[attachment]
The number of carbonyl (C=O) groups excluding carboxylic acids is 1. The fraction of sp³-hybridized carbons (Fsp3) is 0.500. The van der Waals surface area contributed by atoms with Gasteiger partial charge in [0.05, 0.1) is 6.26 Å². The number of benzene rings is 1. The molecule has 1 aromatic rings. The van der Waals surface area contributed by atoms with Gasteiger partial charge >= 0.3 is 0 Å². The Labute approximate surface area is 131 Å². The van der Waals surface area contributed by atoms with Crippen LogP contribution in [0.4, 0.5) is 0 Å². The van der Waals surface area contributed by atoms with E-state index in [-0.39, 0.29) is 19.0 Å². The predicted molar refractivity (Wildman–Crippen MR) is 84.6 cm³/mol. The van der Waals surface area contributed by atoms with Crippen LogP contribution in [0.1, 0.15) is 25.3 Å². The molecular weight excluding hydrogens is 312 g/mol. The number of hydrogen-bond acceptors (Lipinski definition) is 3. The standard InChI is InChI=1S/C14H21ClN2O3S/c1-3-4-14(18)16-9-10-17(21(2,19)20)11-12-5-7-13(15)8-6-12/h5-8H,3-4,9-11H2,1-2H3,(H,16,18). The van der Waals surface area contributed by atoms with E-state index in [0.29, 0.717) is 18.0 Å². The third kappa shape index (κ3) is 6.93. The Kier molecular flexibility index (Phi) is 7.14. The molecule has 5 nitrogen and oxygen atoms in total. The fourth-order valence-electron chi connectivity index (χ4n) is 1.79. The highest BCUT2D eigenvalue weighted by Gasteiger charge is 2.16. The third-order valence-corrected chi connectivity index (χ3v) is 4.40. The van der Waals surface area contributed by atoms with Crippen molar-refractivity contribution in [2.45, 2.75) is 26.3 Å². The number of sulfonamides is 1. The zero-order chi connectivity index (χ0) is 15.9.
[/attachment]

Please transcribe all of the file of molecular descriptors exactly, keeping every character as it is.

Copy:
The number of carbonyl (C=O) groups excluding carboxylic acids is 1. The fraction of sp³-hybridized carbons (Fsp3) is 0.500. The van der Waals surface area contributed by atoms with Gasteiger partial charge in [0.05, 0.1) is 6.26 Å². The number of benzene rings is 1. The molecule has 1 aromatic rings. The van der Waals surface area contributed by atoms with Gasteiger partial charge >= 0.3 is 0 Å². The Labute approximate surface area is 131 Å². The van der Waals surface area contributed by atoms with Crippen LogP contribution in [0.4, 0.5) is 0 Å². The van der Waals surface area contributed by atoms with E-state index in [-0.39, 0.29) is 19.0 Å². The predicted molar refractivity (Wildman–Crippen MR) is 84.6 cm³/mol. The van der Waals surface area contributed by atoms with Crippen LogP contribution in [0.1, 0.15) is 25.3 Å². The molecular weight excluding hydrogens is 312 g/mol. The number of hydrogen-bond acceptors (Lipinski definition) is 3. The standard InChI is InChI=1S/C14H21ClN2O3S/c1-3-4-14(18)16-9-10-17(21(2,19)20)11-12-5-7-13(15)8-6-12/h5-8H,3-4,9-11H2,1-2H3,(H,16,18). The van der Waals surface area contributed by atoms with E-state index in [0.29, 0.717) is 18.0 Å². The third kappa shape index (κ3) is 6.93. The Kier molecular flexibility index (Phi) is 7.14. The molecule has 5 nitrogen and oxygen atoms in total. The fourth-order valence-electron chi connectivity index (χ4n) is 1.79. The highest BCUT2D eigenvalue weighted by Gasteiger charge is 2.16. The third-order valence-corrected chi connectivity index (χ3v) is 4.40. The van der Waals surface area contributed by atoms with Crippen molar-refractivity contribution in [2.45, 2.75) is 26.3 Å². The number of sulfonamides is 1. The zero-order chi connectivity index (χ0) is 15.9.